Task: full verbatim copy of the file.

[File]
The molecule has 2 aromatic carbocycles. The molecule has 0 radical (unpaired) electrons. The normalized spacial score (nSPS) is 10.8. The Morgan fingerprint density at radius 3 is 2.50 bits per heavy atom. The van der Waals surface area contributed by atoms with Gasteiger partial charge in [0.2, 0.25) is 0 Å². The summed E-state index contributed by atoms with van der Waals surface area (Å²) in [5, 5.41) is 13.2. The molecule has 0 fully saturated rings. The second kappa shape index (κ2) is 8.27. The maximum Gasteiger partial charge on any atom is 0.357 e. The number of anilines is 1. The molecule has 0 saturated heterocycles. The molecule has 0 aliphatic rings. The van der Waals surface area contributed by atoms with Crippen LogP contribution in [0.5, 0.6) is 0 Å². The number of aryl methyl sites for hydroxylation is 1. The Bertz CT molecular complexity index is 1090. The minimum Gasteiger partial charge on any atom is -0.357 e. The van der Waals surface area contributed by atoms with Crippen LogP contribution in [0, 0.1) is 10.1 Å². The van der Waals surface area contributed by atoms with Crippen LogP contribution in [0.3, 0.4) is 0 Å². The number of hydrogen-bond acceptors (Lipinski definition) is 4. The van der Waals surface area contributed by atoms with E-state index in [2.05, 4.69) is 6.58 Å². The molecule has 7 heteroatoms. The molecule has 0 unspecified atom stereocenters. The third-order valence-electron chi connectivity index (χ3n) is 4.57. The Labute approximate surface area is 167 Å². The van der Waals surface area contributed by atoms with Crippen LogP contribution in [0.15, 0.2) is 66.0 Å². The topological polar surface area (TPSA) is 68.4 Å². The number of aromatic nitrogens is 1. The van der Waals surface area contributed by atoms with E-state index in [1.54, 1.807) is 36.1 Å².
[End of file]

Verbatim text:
The molecule has 2 aromatic carbocycles. The molecule has 0 radical (unpaired) electrons. The normalized spacial score (nSPS) is 10.8. The Morgan fingerprint density at radius 3 is 2.50 bits per heavy atom. The van der Waals surface area contributed by atoms with Gasteiger partial charge in [0.2, 0.25) is 0 Å². The summed E-state index contributed by atoms with van der Waals surface area (Å²) in [5, 5.41) is 13.2. The molecule has 0 fully saturated rings. The second kappa shape index (κ2) is 8.27. The maximum Gasteiger partial charge on any atom is 0.357 e. The number of anilines is 1. The molecule has 0 saturated heterocycles. The molecule has 0 aliphatic rings. The van der Waals surface area contributed by atoms with Crippen LogP contribution in [0.5, 0.6) is 0 Å². The number of aryl methyl sites for hydroxylation is 1. The Bertz CT molecular complexity index is 1090. The minimum Gasteiger partial charge on any atom is -0.357 e. The van der Waals surface area contributed by atoms with Crippen LogP contribution in [0, 0.1) is 10.1 Å². The van der Waals surface area contributed by atoms with Crippen LogP contribution in [0.3, 0.4) is 0 Å². The number of hydrogen-bond acceptors (Lipinski definition) is 4. The van der Waals surface area contributed by atoms with E-state index in [2.05, 4.69) is 6.58 Å². The molecule has 7 heteroatoms. The molecule has 0 unspecified atom stereocenters. The third-order valence-electron chi connectivity index (χ3n) is 4.57. The Labute approximate surface area is 167 Å². The van der Waals surface area contributed by atoms with Crippen LogP contribution in [0.15, 0.2) is 66.0 Å². The topological polar surface area (TPSA) is 68.4 Å². The number of aromatic nitrogens is 1. The van der Waals surface area contributed by atoms with E-state index in [1.54, 1.807) is 36.1 Å².